Cigarette Smoking Causes Genetic Damage in Minutes: Study

by VR Sreeraman on  January 16, 2011 at 1:55 PM Research News
RSS Email Print This Page Comment bookmark
Font : A-A+

US Scientists have warned that smoking begins to cause genetic damage within minutes-not years-after inhalation into the lungs.
 Cigarette Smoking Causes Genetic Damage in Minutes: Study
Cigarette Smoking Causes Genetic Damage in Minutes: Study

In fact, researchers said the "effect is so fast that it's equivalent to injecting the substance directly into the bloodstream," in findings described as a "stark warning" to those who smoke.

The study is the first on humans to track how substances in tobacco cause DNA damage, and appears in the peer-reviewed journal Chemical Research in Toxicology, issued by the American Chemical Society.

Using 12 volunteer smokers, scientists tracked pollutants called PAHs, or polycyclic aromatic hydrocarbons, that are carried in tobacco smoke and can also be found in coal-burning plants and in charred barbecue food.

They followed one particular type -- phenanthrene, which is found in cigarette smoke -- through the blood and saw it form a toxic substance that is known to "trash DNA, causing mutations that can cause cancer," the study said.

"The smokers developed maximum levels of the substance in a time frame that surprised even the researchers: just 15-30 minutes after the volunteers finished smoking," the study said.

"These results are significant because PAH diol epoxides react readily with DNA, induce mutations, and are considered to be ultimate carcinogens of multiple PAH in cigarette smoke," the study said.

Lead scientist Stephen Hecht said the study is unique because it examines the effects of inhaling cigarette smoke, without interference from other sources of harm such as pollution or a poor diet.

"The results reported here should serve as a stark warning to those who are considering starting to smoke cigarettes," Hecht said.

Lung cancer kills about 3,000 people around the world each day, and 90 percent of those deaths are attributable to cigarette smoking.

The research was funded by the National Cancer Institute.

Source: AFP

Post a Comment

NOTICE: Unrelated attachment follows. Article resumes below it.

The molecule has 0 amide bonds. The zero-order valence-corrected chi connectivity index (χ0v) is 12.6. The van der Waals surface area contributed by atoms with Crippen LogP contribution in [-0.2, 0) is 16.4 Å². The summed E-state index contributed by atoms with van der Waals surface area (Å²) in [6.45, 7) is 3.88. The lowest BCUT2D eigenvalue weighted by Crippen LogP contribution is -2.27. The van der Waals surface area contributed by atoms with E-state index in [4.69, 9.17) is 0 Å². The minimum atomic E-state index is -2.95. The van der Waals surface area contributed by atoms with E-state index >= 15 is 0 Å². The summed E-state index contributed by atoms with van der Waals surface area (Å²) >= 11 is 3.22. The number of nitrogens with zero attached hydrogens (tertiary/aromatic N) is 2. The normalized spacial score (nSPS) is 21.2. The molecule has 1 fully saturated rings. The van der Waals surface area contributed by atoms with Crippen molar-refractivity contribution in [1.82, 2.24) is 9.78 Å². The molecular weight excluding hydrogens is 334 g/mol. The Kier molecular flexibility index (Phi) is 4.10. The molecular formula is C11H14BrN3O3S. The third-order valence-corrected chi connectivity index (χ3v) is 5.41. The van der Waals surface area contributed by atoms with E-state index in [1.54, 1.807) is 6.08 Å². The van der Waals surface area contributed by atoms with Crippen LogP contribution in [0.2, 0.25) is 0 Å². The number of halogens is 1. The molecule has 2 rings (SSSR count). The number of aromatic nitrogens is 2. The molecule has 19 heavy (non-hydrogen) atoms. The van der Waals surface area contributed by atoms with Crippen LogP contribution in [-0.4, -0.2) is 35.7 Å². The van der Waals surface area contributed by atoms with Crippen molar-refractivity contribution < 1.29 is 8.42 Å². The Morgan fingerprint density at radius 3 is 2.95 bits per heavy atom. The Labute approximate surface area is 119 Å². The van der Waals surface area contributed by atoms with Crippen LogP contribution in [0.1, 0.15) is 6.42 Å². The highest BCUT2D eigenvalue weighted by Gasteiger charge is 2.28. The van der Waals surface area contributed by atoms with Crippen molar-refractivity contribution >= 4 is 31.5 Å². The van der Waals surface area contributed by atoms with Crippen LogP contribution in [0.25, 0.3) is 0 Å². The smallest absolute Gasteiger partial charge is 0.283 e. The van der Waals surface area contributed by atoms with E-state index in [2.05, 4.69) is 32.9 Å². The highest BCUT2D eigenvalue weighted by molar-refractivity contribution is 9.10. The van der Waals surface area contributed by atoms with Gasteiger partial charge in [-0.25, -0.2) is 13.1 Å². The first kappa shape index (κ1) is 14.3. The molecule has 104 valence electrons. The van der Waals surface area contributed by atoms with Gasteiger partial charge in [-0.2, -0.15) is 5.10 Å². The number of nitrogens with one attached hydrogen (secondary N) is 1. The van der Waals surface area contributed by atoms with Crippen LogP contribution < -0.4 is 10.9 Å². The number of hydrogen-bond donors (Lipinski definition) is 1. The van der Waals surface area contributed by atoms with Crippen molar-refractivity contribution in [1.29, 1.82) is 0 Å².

Comments should be on the topic and should not be abusive. The editorial team reserves the right to review and moderate the comments posted on the site.
Notify me when reply is posted
I agree to the terms and conditions

I have such a high sensitivity to cigarette smoke that I can smell it from very far away while I am in my enclosed home! I can tell when it is first lit and when the first drag is taken. It feels like I am being poisoned at that very moment! The smell is unbearable like nothing I can compare it to. It immediately goes to my brain, my lungs, my nose, my mouth. It feels like it is squeezing my brain somehow ... hurting it and I then feel nauseated within that second, I have a hard time breathing, and I can taste it on my tongue. I know it sounds unreal but it is absolutely the truth. I would love to be in a double-blind study. I smell it but nobody else can. It is so strange. That is how poisoneous the substance is! Joanne

More News on:

Health Hazards of Smoking Smoking And Cancer Smoking And Tobacco Genetics and Stem Cells Diet Lifestyle and Heart Disease Bubbles and Brews - Alcohol Facts Smoking Smoking among Women Cigarette Smoking - A Silent Killer Chronic Obstructive Pulmonary Disease 

News A - Z


News Search

Medindia Newsletters

Subscribe to our Free Newsletters!

Terms & Conditions and Privacy Policy.

Find a Doctor

Stay Connected

  • Available on the Android Market
  • Available on the App Store

News Category

News Archive